Due to this longer duration of the unstable shotgun phase, more TEs will accumulate in large populations fig. The excision rate only had a small influence on invasion dynamics fig. With our model, excisions from piRNA clusters are not feasible as we assume that TEs are inactive transpositions as well as excisions in individuals with a cluster insertion. Also, the recombination rate only had a weak influence on invasion dynamics supplementary fig. Surprisingly, we found that irrespective of the simulated scenario always about four to six cluster insertions per diploid where necessary to stop the invasions fig.

Influence of different factors on TE invasions. We studied the influence of the transposition rate A , the genome size B , the size of piRNA clusters, in percent of the genome C , the population size D , and the excision rate E. We show the impact of the different factors on the length of the phase in generations , the TE abundance per diploid individual at the start of the phase, the number of cluster insertions per diploid individual at the start of the phase and the stability of phase measured in standard deviation of the TE abundance sd.

The somatic pathway mostly relies on a single cluster, that is flamenco , which is located in low recombining regions of the X-chromosome. We hypothesized that this difference in architecture may have an impact on invasion dynamics. A single cluster in nonrecombining regions resembles the somatic architecture flamenco-model and multiple clusters distributed over five chromosomes resembles the germline architecture germline-model; fig.

For each architecture, we simulated replicates. We found a pronounced difference of TE invasion dynamics between the flamenco- and germline-model fig.

Although the length of the rapid invasion phase is significantly longer in the germline-model, the length of the shotgun phase is significantly longer in the flamenco-model fig. Notably, the number of TE insertions accumulating during an invasion is much lower in the flamenco-model than in the germline-model fig. Also, the number of cluster insertions necessary to stop an invasion is significantly lower with the flamenco-model fig.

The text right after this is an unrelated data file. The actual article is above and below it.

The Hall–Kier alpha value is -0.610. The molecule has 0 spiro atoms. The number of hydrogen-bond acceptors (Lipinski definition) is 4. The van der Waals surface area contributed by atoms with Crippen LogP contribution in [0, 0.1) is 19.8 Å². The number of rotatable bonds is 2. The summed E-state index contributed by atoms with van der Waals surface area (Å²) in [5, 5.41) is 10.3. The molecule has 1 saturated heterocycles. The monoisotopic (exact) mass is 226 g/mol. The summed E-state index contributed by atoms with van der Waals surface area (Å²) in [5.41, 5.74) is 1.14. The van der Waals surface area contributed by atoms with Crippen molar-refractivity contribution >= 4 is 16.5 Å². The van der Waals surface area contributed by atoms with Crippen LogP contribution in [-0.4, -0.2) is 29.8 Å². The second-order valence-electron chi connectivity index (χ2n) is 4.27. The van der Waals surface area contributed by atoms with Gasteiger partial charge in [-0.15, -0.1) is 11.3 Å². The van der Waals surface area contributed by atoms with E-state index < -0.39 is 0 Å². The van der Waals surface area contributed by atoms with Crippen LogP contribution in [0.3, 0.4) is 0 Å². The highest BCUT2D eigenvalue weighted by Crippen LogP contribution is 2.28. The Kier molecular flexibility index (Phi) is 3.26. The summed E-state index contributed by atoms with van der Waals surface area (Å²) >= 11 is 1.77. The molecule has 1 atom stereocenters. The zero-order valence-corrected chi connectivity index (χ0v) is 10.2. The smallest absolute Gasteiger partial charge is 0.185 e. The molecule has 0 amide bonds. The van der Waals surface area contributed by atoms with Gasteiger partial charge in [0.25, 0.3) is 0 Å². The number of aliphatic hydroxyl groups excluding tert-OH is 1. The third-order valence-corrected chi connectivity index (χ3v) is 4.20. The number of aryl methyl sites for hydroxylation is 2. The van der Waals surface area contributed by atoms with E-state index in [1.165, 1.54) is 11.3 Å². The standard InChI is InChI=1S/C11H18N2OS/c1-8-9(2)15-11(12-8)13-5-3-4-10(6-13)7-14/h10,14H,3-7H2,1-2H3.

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This result raises the question what causes these pronounced differences between the flamenco- and the germline-model. We suggest that recombination, due to the random assortment of cluster insertions located on different chromosomes, is responsible. Recombination among cluster sites will generate individuals with multiple redundant cluster insertions but also individuals with few or no cluster insertions.

The TE will be active in these individuals devoid of cluster insertions. Recombination thus leads to an inefficient silencing where on the average about four cluster insertions per diploid are necessary to furnish the majority of individuals with at least one cluster insertion. This hypothesis is in agreement with our results. Under the germline-model, individuals carry various numbers of cluster insertions, whereas in the flamenco-model the vast majority carries exactly two fig.

The few individuals with three four cluster insertions in the flamenco-model are likely due to multiple simultaneous insertions into the cluster at the same generation. We found that the invasion dynamics of the flamenco-model with recombination are similar to the germline-model fig. We asked whether the absence of recombination in germline clusters has an influence on the invasion dynamics.